9/30/16 – This post is the second by the team working on agroforestry initiatives in Indonesia this summer for the GSSE MBA field work. Their startup, Mama Bumi, is identifying opportunities in niche industries where they can have an impact. You can read their first post here.
One of the major themes of the first semester of the GSSE program is realizing that the global issues we are studying are not easily solved nor understood. They are interwoven into the fabric of communities and many times don’t have a simple or quick fix. These are wicked problems – just like the issues of deforestation and greenhouse gas emissions in Indonesia.
Therefore before our team left for our summer venture field work, we conducted primary and secondary research through Skype interviews and information online about the problems we were to tackle in Indonesia. We needed to attempt to understand what types of issues exist with solving this problem and subsequently how to best tackle it. Indonesia is increasingly becoming one of the largest emitters of greenhouse gas emissions in the world due to the demand for palm oil. This demand can be mainly attributed to developed countries who import it and use it in a plethora of consumables. For example, it can be found in shampoo, soap, processed foods and even ice cream. One of the conclusions of this secondary research was that reducing or stopping the production of palm oil in Indonesia was not an optimal venture for a GSSE team to embark on. Palm oil is one of the largest exports for Indonesia, and therefore the government is in conflict about halting production versus conserving their land.
Since Indonesia has experienced increasing scrutiny in the public eye around this issue, the US government implemented a ‘debt for conservation’ program where they would forgive about $80M in debt provided the money gets put towards conservation efforts in the country. This is where our venture, Mama Bumi, comes in. Our partner organization, the Kehati Foundation, is an Indonesian organization that has over 1000 grantees working to improve biodiversity and conservation within the country’s borders. Many of the grantee organizations that we interviewed were born out of the ‘debt for conservation’ legislation that was passed. Our team decided to focus on the positive impact and alternative uses of the land that were being conducted within the country. Over the course of our research, we saw many different products that were promoting positive and sustainable lifestyles from the local communities. One of the major products being grown sustainably is coffee, as we discussed in our first blog post. But our team was excited to find other sustainable products that promote land conservation such as honey, bamboo shoots, rattan products like handbags, tribal weavings, natural dyes, sea salts, essential oils, and coconut products. We all saw potential with many of these products for markets in the US as there is a drive towards buying sustainable products that aren’t harming the environment.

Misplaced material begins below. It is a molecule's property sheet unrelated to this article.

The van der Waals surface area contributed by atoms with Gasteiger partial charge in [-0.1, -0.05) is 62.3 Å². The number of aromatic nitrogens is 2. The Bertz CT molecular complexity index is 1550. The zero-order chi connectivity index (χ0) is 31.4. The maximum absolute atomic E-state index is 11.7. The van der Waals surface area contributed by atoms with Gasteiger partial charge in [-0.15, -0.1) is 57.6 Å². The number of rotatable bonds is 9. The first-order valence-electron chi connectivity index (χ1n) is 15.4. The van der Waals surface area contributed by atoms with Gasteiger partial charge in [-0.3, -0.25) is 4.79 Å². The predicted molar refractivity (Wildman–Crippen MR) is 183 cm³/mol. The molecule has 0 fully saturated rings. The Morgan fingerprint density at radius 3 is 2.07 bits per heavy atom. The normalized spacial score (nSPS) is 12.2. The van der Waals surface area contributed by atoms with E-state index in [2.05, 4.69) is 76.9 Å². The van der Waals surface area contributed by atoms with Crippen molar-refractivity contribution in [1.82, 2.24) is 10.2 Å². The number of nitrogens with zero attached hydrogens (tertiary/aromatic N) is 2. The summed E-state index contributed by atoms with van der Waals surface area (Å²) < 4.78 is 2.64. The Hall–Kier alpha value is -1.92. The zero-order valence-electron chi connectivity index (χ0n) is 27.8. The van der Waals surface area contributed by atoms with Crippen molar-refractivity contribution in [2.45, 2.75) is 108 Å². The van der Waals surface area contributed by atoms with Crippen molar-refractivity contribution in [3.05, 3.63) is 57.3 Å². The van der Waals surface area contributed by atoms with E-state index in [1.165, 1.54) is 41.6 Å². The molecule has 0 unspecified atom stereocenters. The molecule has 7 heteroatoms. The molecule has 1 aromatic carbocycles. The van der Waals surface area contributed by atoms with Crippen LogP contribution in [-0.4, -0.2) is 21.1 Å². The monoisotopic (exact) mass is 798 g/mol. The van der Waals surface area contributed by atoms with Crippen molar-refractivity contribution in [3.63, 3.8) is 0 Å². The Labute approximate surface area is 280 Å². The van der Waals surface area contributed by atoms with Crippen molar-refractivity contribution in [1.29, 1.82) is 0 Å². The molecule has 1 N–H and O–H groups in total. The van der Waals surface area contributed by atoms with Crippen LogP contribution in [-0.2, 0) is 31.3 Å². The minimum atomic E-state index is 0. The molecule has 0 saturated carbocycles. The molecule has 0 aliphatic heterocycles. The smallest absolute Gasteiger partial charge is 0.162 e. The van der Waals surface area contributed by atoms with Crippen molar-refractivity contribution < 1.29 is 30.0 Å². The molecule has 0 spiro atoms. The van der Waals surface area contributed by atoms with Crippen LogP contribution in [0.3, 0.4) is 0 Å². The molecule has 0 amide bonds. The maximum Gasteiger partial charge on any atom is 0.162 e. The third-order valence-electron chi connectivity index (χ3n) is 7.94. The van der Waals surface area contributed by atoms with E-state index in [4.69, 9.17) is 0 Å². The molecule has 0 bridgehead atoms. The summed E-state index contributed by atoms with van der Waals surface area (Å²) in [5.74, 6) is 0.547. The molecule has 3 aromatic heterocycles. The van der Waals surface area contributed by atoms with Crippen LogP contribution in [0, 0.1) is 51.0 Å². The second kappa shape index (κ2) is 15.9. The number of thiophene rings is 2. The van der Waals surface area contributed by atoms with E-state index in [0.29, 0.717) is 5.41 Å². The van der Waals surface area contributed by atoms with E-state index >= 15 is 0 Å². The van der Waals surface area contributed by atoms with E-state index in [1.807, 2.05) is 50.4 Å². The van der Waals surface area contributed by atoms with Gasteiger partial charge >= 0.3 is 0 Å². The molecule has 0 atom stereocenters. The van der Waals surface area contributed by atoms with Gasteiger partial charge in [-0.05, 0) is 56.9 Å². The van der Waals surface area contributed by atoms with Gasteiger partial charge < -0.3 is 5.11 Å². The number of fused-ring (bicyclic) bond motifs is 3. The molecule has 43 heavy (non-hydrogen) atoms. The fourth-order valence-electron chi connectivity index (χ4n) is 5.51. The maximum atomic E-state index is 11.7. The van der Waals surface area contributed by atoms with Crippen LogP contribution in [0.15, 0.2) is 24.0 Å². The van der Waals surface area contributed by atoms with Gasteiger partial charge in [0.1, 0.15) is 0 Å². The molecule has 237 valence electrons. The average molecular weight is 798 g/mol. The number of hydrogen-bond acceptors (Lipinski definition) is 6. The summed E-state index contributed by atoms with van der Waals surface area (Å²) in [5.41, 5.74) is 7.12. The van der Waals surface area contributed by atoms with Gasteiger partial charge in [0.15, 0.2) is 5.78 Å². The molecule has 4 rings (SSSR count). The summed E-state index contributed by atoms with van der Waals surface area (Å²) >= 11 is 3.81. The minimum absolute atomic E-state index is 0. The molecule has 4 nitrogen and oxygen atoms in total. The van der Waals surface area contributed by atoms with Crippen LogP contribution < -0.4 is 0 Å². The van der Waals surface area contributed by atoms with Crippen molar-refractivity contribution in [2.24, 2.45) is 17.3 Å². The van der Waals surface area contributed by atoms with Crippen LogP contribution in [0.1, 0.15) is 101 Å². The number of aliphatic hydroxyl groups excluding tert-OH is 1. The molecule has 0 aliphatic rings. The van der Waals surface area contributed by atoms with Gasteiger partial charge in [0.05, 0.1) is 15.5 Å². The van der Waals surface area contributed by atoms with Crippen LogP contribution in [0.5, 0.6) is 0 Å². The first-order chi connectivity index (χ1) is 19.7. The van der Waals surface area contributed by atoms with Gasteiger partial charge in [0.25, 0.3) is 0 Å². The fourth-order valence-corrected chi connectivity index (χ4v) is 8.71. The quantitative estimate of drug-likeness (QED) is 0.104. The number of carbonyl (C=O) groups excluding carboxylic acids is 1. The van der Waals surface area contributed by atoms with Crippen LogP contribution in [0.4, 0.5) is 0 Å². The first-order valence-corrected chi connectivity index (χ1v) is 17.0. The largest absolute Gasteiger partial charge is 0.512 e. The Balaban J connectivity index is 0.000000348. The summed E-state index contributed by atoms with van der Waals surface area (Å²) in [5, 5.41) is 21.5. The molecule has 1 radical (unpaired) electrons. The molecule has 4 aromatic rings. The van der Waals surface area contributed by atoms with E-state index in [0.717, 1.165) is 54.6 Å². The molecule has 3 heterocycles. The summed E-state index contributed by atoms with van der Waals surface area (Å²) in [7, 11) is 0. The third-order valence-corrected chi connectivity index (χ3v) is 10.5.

Our research and work doesn’t stop there, however. Our next task is to develop a supply chain for these sustainable products in the US. In our final semester, we will be building out a business plan, including identifying distribution channels and markets for selling these products.